Review of ‘Frankly in Love’, by David Yoon
This is another one that really made me feel heard. I mean, how many of us children of immigrants have had to deal with elders like Frank’s parents? To give you an idea: Frank’s big sister married a Black man, only to be disowned by her Korean parents. It’s so hard to let down your immigrant parents because they put so much on the line and worked so hard to come to North America and build a better life that we benefited from, but when the education they provided us with turned us against them, well, it can get pretty ugly. I was lucky enough that my parents were of the enlightened kind, so thankfully the awkwardness was only felt a couple of times a week at other people’s homes, and yet it was completely exhausting to live through. Frankly in Love might come off as a silly romantic comedy to some people. But the issues of race, immigration, class, gender, family, and friendship, amongst others, that are obviously and not obviously weaved into the plot will leave many others with a lot to think about, for a long time. Refreshingly honest without being patronizing, another book that slips into my “world transformation” shelf.
Review of ‘You Can’t Touch My Hair’, by Phoebe Robinson
I was thrown back into my high school years, in a very good way. Reading Phoebe Robinson’s book felt like I was back with my Black friends who first initiated me into the things that I, as a white-passing person, kind of knew were happening but couldn’t really get a grasp on. And I mean, the book even comes with sometimes ridiculous, sometimes hilarious, and sometimes completely out-of-the-blue segues, again, just like when a group of high schoolers are chatting it up. I mean, it was so crazy that I actually reached out to a few of them and thanked them (again) for being that person in my life, and also apologising to them for having needed them to school me. Hey, there you go, I am also segueing like a high schooler chatting away with my friends or like Phoebe Robinson, although I am totally on point. Robinson’s book will not go well with everyone, mind you—she swears and can seem, sometimes, all over the place. But if you have a white or white-passing friend (or perhaps even a POC who doesn’t understand anti-Black racism) who loves to learn through comedy, this might be the book to help them take another step towards becoming a staunch anti-racist and ally.
Review of ‘Group: How One Therapist and a Circle of Strangers Saved my Life’, by Christie Tate
I feel like the power of storytelling is coming through with books like this one and some previous favorites in the same vein that I’ve reviewed here before (Maybe You Should Talk to Someone by Lori Gottlieb and Good Morning Monster by Catherine Gildner). If I hadn’t known it was a memoir, it read a lot like a really good Jenifer Weiner book, a dramatic yet introspective, charming, heartwarming, and ultimately uplifting read that stays with the reader for a long time. It’s the kind of read that I feel will help everyone who picks it up, even if they don’t have the same challenges that the author faced through group therapy. The most important takeaway from this book, in my opinion, is that the work involved with making your life better take time and is painful. Tate manages to really reflect these two important concepts very naturally—through the telling of her story in a way that delves into the right things at the right times and draw the line through all the work, as well as the up and downs, of the almost decade-long process that this book covers. Be warned: You might have the urge to go to Chicago to try finding Tate to take her out for coffee after reading this one.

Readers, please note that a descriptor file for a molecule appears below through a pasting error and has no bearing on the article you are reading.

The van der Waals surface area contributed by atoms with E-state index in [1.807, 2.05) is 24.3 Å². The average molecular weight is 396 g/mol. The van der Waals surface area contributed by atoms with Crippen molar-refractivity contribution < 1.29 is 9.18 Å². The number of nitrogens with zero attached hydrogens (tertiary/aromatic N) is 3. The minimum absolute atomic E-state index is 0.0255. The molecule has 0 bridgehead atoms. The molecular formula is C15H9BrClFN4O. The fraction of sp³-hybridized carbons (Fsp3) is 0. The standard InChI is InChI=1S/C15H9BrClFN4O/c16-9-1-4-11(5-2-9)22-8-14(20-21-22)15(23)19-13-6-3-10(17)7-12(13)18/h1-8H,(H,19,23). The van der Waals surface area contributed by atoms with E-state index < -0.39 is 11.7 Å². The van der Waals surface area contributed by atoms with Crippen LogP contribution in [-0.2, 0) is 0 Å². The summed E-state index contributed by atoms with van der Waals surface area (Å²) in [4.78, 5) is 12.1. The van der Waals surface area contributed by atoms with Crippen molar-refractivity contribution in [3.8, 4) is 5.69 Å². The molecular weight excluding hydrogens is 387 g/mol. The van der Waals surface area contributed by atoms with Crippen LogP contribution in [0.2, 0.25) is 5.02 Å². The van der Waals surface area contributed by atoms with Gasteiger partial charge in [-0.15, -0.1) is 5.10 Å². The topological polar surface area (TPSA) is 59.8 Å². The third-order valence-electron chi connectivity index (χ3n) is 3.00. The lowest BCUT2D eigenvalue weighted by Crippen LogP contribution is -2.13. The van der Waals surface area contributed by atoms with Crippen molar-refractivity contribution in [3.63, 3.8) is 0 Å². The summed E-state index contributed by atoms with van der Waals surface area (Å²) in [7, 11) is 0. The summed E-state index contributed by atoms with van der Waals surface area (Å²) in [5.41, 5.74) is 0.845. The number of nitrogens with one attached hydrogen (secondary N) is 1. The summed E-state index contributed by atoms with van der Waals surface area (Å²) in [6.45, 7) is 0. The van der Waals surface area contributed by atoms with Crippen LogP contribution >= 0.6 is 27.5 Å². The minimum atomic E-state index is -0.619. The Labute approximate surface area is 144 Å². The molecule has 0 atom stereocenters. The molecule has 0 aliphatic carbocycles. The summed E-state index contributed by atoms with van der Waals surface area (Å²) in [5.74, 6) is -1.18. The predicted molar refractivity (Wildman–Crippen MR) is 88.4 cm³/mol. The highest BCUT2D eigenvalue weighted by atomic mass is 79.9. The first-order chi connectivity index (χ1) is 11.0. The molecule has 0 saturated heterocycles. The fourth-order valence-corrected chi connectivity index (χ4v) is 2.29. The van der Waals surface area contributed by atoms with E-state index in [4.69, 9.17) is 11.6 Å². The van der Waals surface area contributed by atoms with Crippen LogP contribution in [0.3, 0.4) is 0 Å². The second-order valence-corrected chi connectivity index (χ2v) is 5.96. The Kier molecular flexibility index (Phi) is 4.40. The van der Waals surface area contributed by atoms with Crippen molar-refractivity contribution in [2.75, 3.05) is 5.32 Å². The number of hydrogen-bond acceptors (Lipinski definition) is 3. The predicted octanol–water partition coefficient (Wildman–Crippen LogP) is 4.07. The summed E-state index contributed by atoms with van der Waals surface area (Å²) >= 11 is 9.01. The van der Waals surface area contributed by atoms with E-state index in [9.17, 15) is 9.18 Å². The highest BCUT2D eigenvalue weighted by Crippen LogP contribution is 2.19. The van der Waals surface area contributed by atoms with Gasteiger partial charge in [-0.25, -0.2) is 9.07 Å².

Review of ‘Anxious People’, by Fredrik Backman
This book was beautiful in many ways. The first is the way the story is told—it weaves in and out but always centered around the main plot. It ebbs and flows, wrapping the reader in so much information but at the same time, exactly what we need to gain insight into the plot, the characters, and, most important, insight into the collective well-being—or lack thereof—of humanity as a whole. The most brilliant thing about this book is how it sets you up to judge, disregard, and even hate some of the characters, but you end up loving each one of them and wishing the well by the last page. The complexity of humankind is on full display not just for one or two main characters, but for the full cast of hostage taker, hostages, and the two main police officers involved. In a world where we are set against each other to keep us from achieving our collective power through unity, putting one another down has become the norm; books such as these remind us that even when someone rubs us the wrong way, they are probably quite good people and deserve our best.
Review of ‘Eleanor Oliphant is Completely Fine’, by Gail Honeyman
There are a lot of people who are labelled as weirdos and oftentimes just brushed off and ignored. At the beginning, it seems that Eleanor is just that—a weirdo, someone just different that isn’t worth anyone’s time, except to mock. Through brilliant prose that reflects how different Eleanor is, we discover a world very different from what we are used to, despite it being the same world that we inhabit. And through some great plot work, Honeyman slowly unravels Eleanor’s story, allowing readers to discover her many facets through her burgeoning friendship with Raymond and the elderly gentleman they save. Clues emerge steadily, although sometimes a little stealthily, about a troubled past, making it clear that however much she wants everyone—including herself—to believe, Eleanor is nothing but “fine”. An empathy-building read that could help transform the gaze of those considered as “normal” to consider that perhaps that “weirdo” is just in deep, wrenching pain, and could do with a friend.